In Vivo and in Vitro Models of Demyelinating Diseases

  • Ole Sorensen
  • Marion Coulter-Mackie
  • Dean Percy
  • Samuel Dales
Part of the Advances in Experimental Medicine and Biology book series (AEMB, volume 142)


One feature characterizing chronic viral infections of the nervous system (NS) associated with progressive degenerative disease is the capacity of the viral agent to maintain itself in a persistent, and/or latent state for prolonged periods. Ability of DNA viruses of the herpes or papova type to remain covert intermittently or for indefinite periods within nuclei of neurons, particularly in peripheral nerve ganglia, has been clearly documented (1–4). RNA viruses of the retrotype such as Visna and C-type of wild mice which, via a provirus intermediate, can become integrated into the host’s genome, likewise possess the potential for maintaining persistent or latent infections in the NS (5, 6). It is, however, puzzling how neurotropic RNA agents, among them coronaviruses with +RNA genomes and paramyxoviruses with -RNA genomes, may be perpetuated in the same manner as the viruses mentioned above. As part of our continuing programme of investigations of mechanisms by which NS diseases are produced by some RNA viruses we have studied on the one hand the pathological process in the central nervous system (CNS) of rodents and on the other cell-virus interactions in selected lines of rodent cells of neural and other derivation.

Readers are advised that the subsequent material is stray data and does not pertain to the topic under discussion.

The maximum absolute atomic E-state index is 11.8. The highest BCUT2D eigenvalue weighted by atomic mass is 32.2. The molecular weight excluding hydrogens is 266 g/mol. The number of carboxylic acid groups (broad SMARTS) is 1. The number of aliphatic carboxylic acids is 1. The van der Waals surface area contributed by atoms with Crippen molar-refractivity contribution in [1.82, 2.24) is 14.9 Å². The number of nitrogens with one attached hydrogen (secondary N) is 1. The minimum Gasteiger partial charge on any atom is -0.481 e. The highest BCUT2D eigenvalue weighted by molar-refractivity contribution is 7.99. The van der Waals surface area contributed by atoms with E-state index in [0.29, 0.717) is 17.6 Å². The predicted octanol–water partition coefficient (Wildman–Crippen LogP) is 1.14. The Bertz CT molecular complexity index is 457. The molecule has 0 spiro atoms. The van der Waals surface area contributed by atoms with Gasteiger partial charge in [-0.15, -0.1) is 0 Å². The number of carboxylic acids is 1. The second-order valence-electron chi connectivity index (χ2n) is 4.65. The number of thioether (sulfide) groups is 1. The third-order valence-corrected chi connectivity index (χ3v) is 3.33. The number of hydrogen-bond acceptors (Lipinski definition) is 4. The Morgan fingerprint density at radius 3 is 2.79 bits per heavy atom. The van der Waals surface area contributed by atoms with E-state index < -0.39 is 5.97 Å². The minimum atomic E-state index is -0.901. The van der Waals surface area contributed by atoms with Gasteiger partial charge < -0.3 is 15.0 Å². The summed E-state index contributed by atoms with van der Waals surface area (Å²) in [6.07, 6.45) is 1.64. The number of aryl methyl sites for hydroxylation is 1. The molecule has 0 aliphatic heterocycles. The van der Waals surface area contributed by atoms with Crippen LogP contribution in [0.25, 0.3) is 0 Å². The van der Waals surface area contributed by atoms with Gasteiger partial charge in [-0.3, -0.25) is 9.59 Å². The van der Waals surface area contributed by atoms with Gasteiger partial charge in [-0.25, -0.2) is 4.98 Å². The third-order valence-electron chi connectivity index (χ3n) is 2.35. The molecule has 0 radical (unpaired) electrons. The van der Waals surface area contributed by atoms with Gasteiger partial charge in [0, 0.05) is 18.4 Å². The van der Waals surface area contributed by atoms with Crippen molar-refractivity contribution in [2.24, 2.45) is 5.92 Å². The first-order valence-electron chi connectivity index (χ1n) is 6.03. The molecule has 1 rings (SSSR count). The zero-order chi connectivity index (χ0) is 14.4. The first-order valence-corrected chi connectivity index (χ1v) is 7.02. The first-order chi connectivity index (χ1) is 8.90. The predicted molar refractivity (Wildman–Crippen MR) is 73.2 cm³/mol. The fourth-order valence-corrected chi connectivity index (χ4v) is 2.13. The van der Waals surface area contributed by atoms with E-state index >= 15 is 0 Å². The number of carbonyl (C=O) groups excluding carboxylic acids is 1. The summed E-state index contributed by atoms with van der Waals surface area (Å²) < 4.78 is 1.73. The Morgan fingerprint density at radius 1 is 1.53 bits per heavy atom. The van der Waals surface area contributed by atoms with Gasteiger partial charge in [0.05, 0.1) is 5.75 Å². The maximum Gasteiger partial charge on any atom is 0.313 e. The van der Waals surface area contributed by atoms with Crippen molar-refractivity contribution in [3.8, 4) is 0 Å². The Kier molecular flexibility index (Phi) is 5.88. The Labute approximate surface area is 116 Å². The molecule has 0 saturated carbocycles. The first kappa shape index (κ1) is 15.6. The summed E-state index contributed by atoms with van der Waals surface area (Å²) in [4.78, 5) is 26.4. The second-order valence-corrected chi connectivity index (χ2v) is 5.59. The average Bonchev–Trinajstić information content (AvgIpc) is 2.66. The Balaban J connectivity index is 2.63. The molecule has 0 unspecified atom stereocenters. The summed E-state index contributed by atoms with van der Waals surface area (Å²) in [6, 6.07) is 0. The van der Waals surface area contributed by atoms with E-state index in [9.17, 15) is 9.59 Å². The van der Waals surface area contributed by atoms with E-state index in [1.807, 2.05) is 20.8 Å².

Optic Nerve Optic Neuritis White Matter Lesion Measle Virus DEMYELINATING Disease 


Unable to display preview. Download preview PDF.

Unable to display preview. Download preview PDF.


  1. 1.
    K. Kristensson, B. Svennerholm, L. Persson, A. Vahlne, and E. Lycke, Latent herpes simplex virus trigeminal ganglionic infection in mice and demyelination in the central nervous system, J. Neurol. Sci. 43: 253 (1979).PubMedCrossRefGoogle Scholar
  2. 2.
    B.L. Padgett, and D.L. Walker, New human papovaviruses, Prog, med. Virol. 22: 1 (1976).Google Scholar
  3. 3.
    D.M. Lonsdale, S.M. Brown, J.H. Subak-Sharpe, K.G. Warren, and H. Koprowski, The polypeptide and the DNA restriction enzyme profiles of spontaneous isolates of herpes simplex virus Type 1 from explants of human trigeminal, superior cervical and vagus ganglia, J. gen. Virol. 43: 151 (1979).PubMedCrossRefGoogle Scholar